Glenpoint Centre East 300 Frank W. Burr Blvd. Teaneck, New Jersey, 07666

201-692-9434

CLINICAL TRIALS

Will CXL Get Approval in 2014?

Click here to read Dr. Hersh's new ebook, a compilation of our published articles on Corneal Collagen Crosslinking

Clinical Trials of Corneal Collagen Crosslinking (CXL) for Keratoconus and Ectasia Now Available

At The CLEI Center for Keratoconus, we are currently conducting clinical trials of corneal collagen crosslinking (CXL). The clinical trials are designed to study the benefits and safety of corneal collagen crosslinking in patients with either keratoconus or corneal ectasia after previous refractive surgery. The goal of CXL is to decrease the progression of these corneal thinning disorders.

We have been participating in CXL treatments in formal clinical trials for over four years and have performed more than 200 procedures to date. See www.clinicaltrials.gov for general information regarding clinical trials, and see CXL and CXL/Intacs and Transepithelial CXL for specific information on the crosslinking studies available at the CLEI Center for Keratoconus.


CORNEAL COLLAGEN CROSSLINKING (CXL) BACKGROUND

Collagen crosslinking using ultraviolet (UV) light combined with riboflavin (Vitamin B2) is an investigational procedure currently being performed in Europe and elsewhere outside the United States. It is not approved for general clinical use in the United States. However, here at the CLEI Center for Keratoconus, we are carrying out formal studies of CXL that are being conducted under FDA guidelines. The goal of our studies are to assess the safety and efficacy of crosslinking for the treatment of keratoconus as well as corneal ectasia after LASIK.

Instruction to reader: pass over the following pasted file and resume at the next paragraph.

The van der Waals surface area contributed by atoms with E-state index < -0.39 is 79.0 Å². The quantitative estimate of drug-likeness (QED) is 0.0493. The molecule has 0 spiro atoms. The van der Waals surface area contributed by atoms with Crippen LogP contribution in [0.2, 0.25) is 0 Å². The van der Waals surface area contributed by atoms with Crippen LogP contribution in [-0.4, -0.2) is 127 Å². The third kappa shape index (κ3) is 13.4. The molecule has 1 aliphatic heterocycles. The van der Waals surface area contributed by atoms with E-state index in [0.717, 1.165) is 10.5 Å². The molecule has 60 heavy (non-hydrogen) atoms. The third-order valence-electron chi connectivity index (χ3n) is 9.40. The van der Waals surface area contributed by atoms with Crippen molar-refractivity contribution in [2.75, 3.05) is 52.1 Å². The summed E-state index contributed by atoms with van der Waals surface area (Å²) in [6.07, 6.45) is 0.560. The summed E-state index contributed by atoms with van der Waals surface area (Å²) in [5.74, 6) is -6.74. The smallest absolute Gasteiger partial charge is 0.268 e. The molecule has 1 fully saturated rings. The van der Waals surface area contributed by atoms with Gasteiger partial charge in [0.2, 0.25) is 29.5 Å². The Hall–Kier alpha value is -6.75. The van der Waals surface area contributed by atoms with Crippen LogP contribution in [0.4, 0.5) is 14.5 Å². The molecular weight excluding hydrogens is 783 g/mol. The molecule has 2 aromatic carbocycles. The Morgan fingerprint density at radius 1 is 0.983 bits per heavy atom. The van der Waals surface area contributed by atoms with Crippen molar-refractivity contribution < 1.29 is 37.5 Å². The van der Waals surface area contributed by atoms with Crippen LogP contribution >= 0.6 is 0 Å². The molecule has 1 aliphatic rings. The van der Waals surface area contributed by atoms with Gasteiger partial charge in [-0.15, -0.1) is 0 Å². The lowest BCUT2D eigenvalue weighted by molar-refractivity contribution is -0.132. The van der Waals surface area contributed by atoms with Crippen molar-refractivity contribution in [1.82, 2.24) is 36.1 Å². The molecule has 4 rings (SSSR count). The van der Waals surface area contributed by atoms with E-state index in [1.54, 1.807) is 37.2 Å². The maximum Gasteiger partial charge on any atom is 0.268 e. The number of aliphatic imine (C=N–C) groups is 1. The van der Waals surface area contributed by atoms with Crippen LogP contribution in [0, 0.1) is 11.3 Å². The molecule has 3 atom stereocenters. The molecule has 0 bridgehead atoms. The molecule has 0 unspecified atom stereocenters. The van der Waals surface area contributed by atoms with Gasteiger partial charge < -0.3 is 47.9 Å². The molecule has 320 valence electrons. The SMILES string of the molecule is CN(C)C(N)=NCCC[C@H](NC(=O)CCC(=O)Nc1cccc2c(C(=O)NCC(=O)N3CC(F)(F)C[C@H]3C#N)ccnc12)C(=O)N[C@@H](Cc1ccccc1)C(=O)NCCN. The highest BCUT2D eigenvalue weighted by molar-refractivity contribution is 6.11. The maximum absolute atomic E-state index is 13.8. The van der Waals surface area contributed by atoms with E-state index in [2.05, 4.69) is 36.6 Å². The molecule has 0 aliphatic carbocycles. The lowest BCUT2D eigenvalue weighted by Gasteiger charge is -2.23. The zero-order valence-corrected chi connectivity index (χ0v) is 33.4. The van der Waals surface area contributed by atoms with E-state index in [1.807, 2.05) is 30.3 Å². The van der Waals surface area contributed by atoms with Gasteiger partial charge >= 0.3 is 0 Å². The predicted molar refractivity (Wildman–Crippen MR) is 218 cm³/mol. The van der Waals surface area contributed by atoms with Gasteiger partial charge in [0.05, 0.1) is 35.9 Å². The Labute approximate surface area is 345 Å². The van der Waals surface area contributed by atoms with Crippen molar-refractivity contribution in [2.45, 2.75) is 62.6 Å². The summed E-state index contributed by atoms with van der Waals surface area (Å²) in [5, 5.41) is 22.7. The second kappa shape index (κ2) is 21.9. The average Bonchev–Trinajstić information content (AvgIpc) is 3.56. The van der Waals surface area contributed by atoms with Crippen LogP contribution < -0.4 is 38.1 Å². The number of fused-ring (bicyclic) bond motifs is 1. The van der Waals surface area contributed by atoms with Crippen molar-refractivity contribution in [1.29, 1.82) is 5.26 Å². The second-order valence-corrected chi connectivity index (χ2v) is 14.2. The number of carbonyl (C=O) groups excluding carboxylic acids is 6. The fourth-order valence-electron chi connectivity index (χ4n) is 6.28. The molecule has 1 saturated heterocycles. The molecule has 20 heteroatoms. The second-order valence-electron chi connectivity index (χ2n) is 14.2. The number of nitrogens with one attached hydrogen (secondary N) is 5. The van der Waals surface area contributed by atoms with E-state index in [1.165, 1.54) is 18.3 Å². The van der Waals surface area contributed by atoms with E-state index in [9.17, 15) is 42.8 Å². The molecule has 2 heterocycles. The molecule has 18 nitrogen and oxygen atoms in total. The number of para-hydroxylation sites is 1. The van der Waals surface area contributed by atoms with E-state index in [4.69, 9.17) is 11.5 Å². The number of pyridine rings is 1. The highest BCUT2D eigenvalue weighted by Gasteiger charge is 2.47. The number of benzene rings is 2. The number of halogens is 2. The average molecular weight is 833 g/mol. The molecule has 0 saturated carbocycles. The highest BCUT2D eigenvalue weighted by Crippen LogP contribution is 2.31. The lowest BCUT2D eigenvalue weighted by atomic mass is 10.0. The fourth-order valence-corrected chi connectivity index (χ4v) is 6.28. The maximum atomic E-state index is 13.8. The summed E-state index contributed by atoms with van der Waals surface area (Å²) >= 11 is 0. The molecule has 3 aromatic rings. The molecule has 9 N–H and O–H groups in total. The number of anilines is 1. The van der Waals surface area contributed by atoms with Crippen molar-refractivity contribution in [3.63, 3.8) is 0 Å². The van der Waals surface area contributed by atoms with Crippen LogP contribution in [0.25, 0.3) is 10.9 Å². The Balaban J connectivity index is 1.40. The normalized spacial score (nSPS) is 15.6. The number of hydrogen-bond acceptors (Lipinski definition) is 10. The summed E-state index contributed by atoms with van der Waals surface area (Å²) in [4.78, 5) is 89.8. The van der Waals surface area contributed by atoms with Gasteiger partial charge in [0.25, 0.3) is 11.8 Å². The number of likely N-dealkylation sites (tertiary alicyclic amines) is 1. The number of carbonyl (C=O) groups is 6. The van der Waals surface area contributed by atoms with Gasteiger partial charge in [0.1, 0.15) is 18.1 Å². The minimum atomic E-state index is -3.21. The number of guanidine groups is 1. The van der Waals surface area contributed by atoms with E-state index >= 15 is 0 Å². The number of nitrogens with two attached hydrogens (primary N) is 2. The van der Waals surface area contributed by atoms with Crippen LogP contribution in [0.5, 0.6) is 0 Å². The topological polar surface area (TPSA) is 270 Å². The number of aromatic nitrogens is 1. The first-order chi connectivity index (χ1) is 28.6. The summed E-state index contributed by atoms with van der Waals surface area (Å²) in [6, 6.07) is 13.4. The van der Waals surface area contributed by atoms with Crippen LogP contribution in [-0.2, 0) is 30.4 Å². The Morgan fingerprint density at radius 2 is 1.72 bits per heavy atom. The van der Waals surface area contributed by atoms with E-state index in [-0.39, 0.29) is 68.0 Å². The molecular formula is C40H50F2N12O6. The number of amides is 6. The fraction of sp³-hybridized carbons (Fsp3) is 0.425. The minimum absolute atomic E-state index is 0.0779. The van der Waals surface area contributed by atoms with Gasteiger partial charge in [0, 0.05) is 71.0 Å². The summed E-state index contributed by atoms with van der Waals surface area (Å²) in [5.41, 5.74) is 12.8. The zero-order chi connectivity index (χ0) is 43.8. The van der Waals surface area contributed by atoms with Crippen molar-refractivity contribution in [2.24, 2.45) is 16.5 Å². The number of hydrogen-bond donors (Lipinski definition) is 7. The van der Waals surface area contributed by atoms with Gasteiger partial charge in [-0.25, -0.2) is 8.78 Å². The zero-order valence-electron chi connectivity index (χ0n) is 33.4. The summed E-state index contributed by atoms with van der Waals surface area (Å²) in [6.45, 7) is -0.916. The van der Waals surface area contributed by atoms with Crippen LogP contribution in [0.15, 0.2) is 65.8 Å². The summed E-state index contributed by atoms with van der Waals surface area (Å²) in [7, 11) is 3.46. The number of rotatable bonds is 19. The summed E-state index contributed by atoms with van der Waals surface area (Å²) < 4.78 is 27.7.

The primary goal of collagen crosslinking in the keratoconic patient is to strengthen and stiffen the corneal fibers in order to decrease the progression of keratoconus, and to decrease the cone steepness in some patients. The safety and efficacy of crosslinking, as yet, is unclear, although results from U.S. and European studies are encouraging.

THE CROSSLINKING PROCEDURE

CXL CXL is performed at the state of the art CLEI Center for Keratoconus by Dr. Peter Hersh. Anesthesia drops keep you comfortable and a lid retainer prevents you from blinking. The surface epithelial cells of the cornea are then removed and riboflavin drops are administered for 30 minutes. The riboflavin acts both to enhance the crosslinking effect and to protect the rest of the eye from the UV exposure.